I’ve shared before about the real meaning of passion and how its word actually means “suffering”–so the things we’re passionate about are the things we’re willing to suffer for. Well in a church conversation recently, my husband wondered aloud whether patience–which also means “enduring pain”–could be from the same root. It seemed quite likely, so I of course came home and looked it up.
And indeed, both patience and passion are from the Latin pati, which means “to endure, undergo, experience.”
Patience entered the English language around the year 1200, spelled pacience, and meant “the quality of being willing to bear adversities; calm endurance of suffering.” The adjective patient obviously has the same meaning but as a modifier…which is why the word patient as a noun still refers to someone visiting a doctor, and hence suffering. It’s also worth noting that those early uses also bore the meaning of “firm, unyielding, hard” and was applied not only to people but of things like hard-to-navigate rivers.
In the late 1300s it had come to mean “quiet or calmness while waiting.”
Passion entered the language at around the same time but was applied solely to Christ’s suffering on the cross. It was gradually extended to the suffering of martyrs too over the next hundred or two years, and then to any suffering. By the 14th century, the word meant “any strong, vehement emotion.” This second meaning is actually due not to the Latin root itself but to the Greek pathos (from which we get empathy, sympathy, etc.); the Latin passio (which comes from that pati root still) was used to try to render the Greek, so that second meaning followed it into French and then English as well. It began being applied to strong feelings of romantic love by 1580, meant “strong liking or predilection for” by the 1630s, and “object of great desire” by 1732.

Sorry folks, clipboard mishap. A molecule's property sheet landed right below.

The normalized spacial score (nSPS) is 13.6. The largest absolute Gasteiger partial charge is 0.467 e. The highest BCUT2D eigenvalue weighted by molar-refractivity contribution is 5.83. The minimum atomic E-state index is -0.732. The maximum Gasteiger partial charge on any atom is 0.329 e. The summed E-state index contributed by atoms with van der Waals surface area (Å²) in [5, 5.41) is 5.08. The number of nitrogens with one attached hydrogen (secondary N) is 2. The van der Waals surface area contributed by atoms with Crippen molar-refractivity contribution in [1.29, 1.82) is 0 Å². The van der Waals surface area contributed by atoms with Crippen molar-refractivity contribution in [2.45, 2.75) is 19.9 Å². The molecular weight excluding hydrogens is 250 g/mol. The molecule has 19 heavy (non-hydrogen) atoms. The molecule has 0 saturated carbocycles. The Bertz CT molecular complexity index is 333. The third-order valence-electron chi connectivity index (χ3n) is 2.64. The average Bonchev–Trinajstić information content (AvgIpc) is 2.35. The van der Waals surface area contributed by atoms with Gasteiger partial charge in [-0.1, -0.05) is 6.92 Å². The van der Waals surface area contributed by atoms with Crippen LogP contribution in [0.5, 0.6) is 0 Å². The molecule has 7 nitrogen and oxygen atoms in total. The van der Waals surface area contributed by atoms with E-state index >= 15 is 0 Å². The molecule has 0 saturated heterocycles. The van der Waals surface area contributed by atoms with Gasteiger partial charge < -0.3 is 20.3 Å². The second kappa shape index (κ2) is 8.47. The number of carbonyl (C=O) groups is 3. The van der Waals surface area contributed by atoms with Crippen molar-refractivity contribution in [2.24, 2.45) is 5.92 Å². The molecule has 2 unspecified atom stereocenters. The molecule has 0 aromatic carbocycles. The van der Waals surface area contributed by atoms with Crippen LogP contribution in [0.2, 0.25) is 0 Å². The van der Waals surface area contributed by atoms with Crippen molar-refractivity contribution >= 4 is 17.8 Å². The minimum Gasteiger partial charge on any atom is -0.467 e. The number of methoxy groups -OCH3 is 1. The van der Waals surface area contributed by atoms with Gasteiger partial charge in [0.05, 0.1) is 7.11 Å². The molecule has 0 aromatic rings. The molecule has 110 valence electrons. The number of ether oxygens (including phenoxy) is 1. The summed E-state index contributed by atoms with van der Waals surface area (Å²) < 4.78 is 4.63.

What are you passionate about and willing to wait patiently for?
I always enjoying reading the results of your research into words like this and seeing the history of how these words have progressed in meaning down through time to the present.
This gives new and substantive meaning to the “patient’s” two to two and a half hour wait in the doctors’ waiting room, 🙂 which we were accustomed to enduring before seeing a doctor (very good doctors, I add) in the small clinic/hospital in the town where I grew up. It also brings to mind the interminable waits of which I frequently hear in so-called “ERs”. 🙂
The term “passion” to describe the ultimate mission and suffering of Jesus is one which I have looked up before, but tend to avoid. I read it frequently in the Bible commentaries I study in preparation for my Bible classes on the gospels. I take it to be a form of shorthand the authors use to convey all that Jesus’s suffering for sin encompassed. Part of the reason I cringe at the use of that word is because I fear it discourages the reading and studying of such works by people who are not as eager to look up words they do not understand as I am. In cases like this, I am not always that eager to look something up.
The word “passion” as it relates to Jesus is exactly the kind of word I sometimes resent and resist and little by little end up adopting whole-heartedly. (Sigh)
I am always eager to see the results of your research, Roseanna.